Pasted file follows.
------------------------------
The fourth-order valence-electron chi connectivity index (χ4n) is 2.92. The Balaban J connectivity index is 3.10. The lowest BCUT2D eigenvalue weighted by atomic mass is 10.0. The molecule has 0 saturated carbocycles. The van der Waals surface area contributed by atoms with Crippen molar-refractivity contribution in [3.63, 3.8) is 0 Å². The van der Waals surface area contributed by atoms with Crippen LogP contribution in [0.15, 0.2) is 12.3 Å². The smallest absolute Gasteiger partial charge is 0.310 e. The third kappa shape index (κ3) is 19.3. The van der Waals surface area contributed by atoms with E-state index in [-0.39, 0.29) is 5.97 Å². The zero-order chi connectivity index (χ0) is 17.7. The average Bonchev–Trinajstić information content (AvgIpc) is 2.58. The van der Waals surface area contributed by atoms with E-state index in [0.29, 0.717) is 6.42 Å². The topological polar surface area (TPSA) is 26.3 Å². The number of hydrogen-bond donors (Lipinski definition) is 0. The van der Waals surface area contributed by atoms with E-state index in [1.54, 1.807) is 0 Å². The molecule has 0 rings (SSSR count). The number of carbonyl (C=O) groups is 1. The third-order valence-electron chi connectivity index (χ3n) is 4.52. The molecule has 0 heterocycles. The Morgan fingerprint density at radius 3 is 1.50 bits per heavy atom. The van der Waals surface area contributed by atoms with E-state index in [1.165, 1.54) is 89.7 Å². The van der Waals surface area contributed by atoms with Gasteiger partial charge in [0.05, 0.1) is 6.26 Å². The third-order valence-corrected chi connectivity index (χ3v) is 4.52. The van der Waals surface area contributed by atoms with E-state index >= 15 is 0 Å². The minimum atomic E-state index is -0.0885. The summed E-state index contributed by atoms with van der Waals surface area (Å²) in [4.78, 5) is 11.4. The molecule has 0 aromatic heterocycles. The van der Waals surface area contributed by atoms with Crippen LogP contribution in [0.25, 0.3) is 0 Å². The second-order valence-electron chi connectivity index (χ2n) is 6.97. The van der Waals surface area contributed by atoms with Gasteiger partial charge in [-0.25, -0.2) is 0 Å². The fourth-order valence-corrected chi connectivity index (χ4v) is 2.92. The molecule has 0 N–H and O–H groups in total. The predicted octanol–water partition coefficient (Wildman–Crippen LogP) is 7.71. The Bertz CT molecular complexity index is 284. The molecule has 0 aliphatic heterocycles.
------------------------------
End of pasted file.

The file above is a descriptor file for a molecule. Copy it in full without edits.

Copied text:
The fourth-order valence-electron chi connectivity index (χ4n) is 2.92. The Balaban J connectivity index is 3.10. The lowest BCUT2D eigenvalue weighted by atomic mass is 10.0. The molecule has 0 saturated carbocycles. The van der Waals surface area contributed by atoms with Crippen molar-refractivity contribution in [3.63, 3.8) is 0 Å². The van der Waals surface area contributed by atoms with Crippen LogP contribution in [0.15, 0.2) is 12.3 Å². The smallest absolute Gasteiger partial charge is 0.310 e. The third kappa shape index (κ3) is 19.3. The van der Waals surface area contributed by atoms with E-state index in [-0.39, 0.29) is 5.97 Å². The zero-order chi connectivity index (χ0) is 17.7. The average Bonchev–Trinajstić information content (AvgIpc) is 2.58. The van der Waals surface area contributed by atoms with E-state index in [0.29, 0.717) is 6.42 Å². The topological polar surface area (TPSA) is 26.3 Å². The number of hydrogen-bond donors (Lipinski definition) is 0. The van der Waals surface area contributed by atoms with E-state index in [1.54, 1.807) is 0 Å². The molecule has 0 rings (SSSR count). The number of carbonyl (C=O) groups is 1. The third-order valence-electron chi connectivity index (χ3n) is 4.52. The molecule has 0 heterocycles. The Morgan fingerprint density at radius 3 is 1.50 bits per heavy atom. The van der Waals surface area contributed by atoms with E-state index in [1.165, 1.54) is 89.7 Å². The van der Waals surface area contributed by atoms with Gasteiger partial charge in [0.05, 0.1) is 6.26 Å². The third-order valence-corrected chi connectivity index (χ3v) is 4.52. The van der Waals surface area contributed by atoms with E-state index >= 15 is 0 Å². The minimum atomic E-state index is -0.0885. The summed E-state index contributed by atoms with van der Waals surface area (Å²) in [4.78, 5) is 11.4. The molecule has 0 aromatic heterocycles. The van der Waals surface area contributed by atoms with Crippen LogP contribution in [0.25, 0.3) is 0 Å². The second-order valence-electron chi connectivity index (χ2n) is 6.97. The van der Waals surface area contributed by atoms with Gasteiger partial charge in [-0.25, -0.2) is 0 Å². The fourth-order valence-corrected chi connectivity index (χ4v) is 2.92. The molecule has 0 N–H and O–H groups in total. The predicted octanol–water partition coefficient (Wildman–Crippen LogP) is 7.71. The Bertz CT molecular complexity index is 284. The molecule has 0 aliphatic heterocycles.